The United States is in the midst of a major demographic shift. People are living longer which means that the population of older adults, those sixty years and over, is growing. It is projected that by the year 2040, older adults will far outnumber school age children. Older adults are currently healthier and lead more productive lives than ever before, due in part to modern medicine and the new idea of seeing older people for their potential rather than their problems. This has prompted the concept of “creative aging” or “successful aging.” This positive view of aging is not new, only the terminology. Cicero, the Roman philosopher, is perhaps the first to introduce the idea of “good aging” in his essay, “On Old Age” which was penned in the year 44 BC. He wrote this essay in his early 60’s to show that old age is not a phase of decline and loss, and if approached properly becomes a time for positive change and productive functioning (Baltes & Baltes, 1990). Over the last few decades the subject of
As people age they develop many special needs related to the later period of life. Many elderly people have specific physical needs where adaptations to their home are necessary or where they need specific equipment for self care. Old age also brings new emotional challenges for the elderly person when the family can be useful in helping to meet the persons mental health needs. Senior citizens experience needs in their social life; they also experience the need for activities with other seniors. Health needs also negatively affect the elderly and cause multiple physical problems. Every elderly person experiences needs that are related to each of these areas.
There are numerous ways to define successful aging. The word “aging” usually has a negative connotation. However, when putting the word success behind it introduces positive aspects that can essentially promote a long-term developmental outcome for an individual. Happening around midlife and late adulthood, successful aging is simply when an individual has complete development and maintenance of control throughout life, has achieved in the selection of goals and purposes, as well as maximization of gains and compensations of failure. This is the complete and ultimate goal for those in their late adulthood and is quite fascinating to developmental scientist. Those who engross themselves with attempting to achieve a successful aging will most likely have characteristics which in turn encourage and advocate for things such as health, growth, and vitality, maintaining social encounters and productive activities, and lastly maintaining high physical and cognitive functioning. Two developmental scientist, Vaillant & Mukamal, have discovered the factors that predict satisfaction of life are those an individual is able to control. These factors include are health habits, marital stability, years of education, and coping strategies. On the other hand those factors that are out of an individual 's control can not predict the level of happiness or satisfaction with life. These include the length of life of a family member, early health status, parental SES, and family warmth in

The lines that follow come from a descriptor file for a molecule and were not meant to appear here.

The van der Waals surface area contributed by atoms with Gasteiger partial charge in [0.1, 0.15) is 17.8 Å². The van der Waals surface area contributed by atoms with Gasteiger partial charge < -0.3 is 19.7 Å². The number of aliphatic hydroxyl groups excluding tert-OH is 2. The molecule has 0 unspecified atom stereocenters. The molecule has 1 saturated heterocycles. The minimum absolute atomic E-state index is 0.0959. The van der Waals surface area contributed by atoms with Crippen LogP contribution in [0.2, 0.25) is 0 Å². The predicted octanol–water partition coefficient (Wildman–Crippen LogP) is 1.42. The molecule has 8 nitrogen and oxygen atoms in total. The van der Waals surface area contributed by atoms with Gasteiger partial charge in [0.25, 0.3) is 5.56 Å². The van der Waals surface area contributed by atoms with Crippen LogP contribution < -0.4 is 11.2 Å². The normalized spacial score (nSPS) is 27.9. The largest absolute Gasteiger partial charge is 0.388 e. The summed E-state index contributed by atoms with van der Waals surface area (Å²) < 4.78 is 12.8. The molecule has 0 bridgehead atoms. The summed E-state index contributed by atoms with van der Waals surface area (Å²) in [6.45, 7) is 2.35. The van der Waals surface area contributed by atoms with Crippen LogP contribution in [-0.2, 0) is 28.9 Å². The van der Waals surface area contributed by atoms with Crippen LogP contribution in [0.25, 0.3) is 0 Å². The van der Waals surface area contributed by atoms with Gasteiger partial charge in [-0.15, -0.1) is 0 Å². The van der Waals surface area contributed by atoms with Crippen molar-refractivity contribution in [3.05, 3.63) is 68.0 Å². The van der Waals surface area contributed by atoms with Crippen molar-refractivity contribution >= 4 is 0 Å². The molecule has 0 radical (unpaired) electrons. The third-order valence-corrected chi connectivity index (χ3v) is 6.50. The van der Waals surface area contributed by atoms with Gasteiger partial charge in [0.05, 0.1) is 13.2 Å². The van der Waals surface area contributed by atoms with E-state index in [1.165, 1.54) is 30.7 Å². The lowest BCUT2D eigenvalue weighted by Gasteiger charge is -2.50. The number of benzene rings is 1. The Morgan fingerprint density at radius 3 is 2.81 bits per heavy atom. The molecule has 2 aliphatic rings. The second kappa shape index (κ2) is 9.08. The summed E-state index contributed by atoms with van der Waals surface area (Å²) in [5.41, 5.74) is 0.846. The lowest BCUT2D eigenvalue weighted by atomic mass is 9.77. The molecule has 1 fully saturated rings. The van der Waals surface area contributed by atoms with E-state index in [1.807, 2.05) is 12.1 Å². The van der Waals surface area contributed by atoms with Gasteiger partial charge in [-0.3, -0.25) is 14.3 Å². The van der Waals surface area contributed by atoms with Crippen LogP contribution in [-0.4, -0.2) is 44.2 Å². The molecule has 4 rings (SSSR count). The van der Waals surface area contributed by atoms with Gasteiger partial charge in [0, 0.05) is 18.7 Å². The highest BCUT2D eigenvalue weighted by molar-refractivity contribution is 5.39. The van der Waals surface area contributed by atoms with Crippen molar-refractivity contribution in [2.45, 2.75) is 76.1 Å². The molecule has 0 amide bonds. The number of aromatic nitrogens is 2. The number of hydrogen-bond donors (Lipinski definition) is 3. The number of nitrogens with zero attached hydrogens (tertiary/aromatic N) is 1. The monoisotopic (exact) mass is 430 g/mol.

As adults age there are many changes that one may be challenged with. Aging adults begin to face cognitive, physical, and emotional issues that can present a challenge to health care professionals who are providing care. As one enters older adulthood, he or she is faced with potential memory loss. A struggle of forgetfulness can be a daily challenge that comes with aging. Degradation of the body can make everyday tasks increasingly challenging. With this degradation, simple activities such as walking, dressing oneself, eating, and showering can be limiting and difficult. Depression, loneliness, and a sense of
Worldwide, with increase in life expectancy more women and men are experiencing the role of grandparent and length of occupancy in the role is increasing (Armstrong, 2003). However in America, after age 75, about 9 percent have difficulty carrying out activities of daily living (Berk, 2010). When considering the cultural approach of aging in late adulthood, we see that aging adults are treated differently depending on what community or cultural background they originated from. With the increase in life expectancy, many opportunities had been provided to psychologists to conduct research and practice with aging adults (APA, 2003). This has enabled many researchers to study aging in the United States and other countries. With those
Successful aging is a complicated and multifaceted concept that varies contextually among individuals, disciplines, and even time. Gerontologists have traditionally considered a person to have aged successfully upon having reached old age with their physical health, mental well-being and spirit still intact. Ultimately, successful aging is a matter of personal perspective, largely influenced by an individual 's values and experiences. Even those within America 's elderly population hold conflicting perspectives on what it means to have aged successfully. A qualitative study published by Reichstadt and Sengupta titled Older Adults ' Perspectives on Successful Aging, concluded that “older adults viewed successful aging as a balance between self-acceptance and self-contentedness on one hand and engagement with life and self-growth in later life on the other” (Reichstadt, "Older Adults ' Perspectives on Successful Aging: Qualitative Interviews", pp. 567-575.)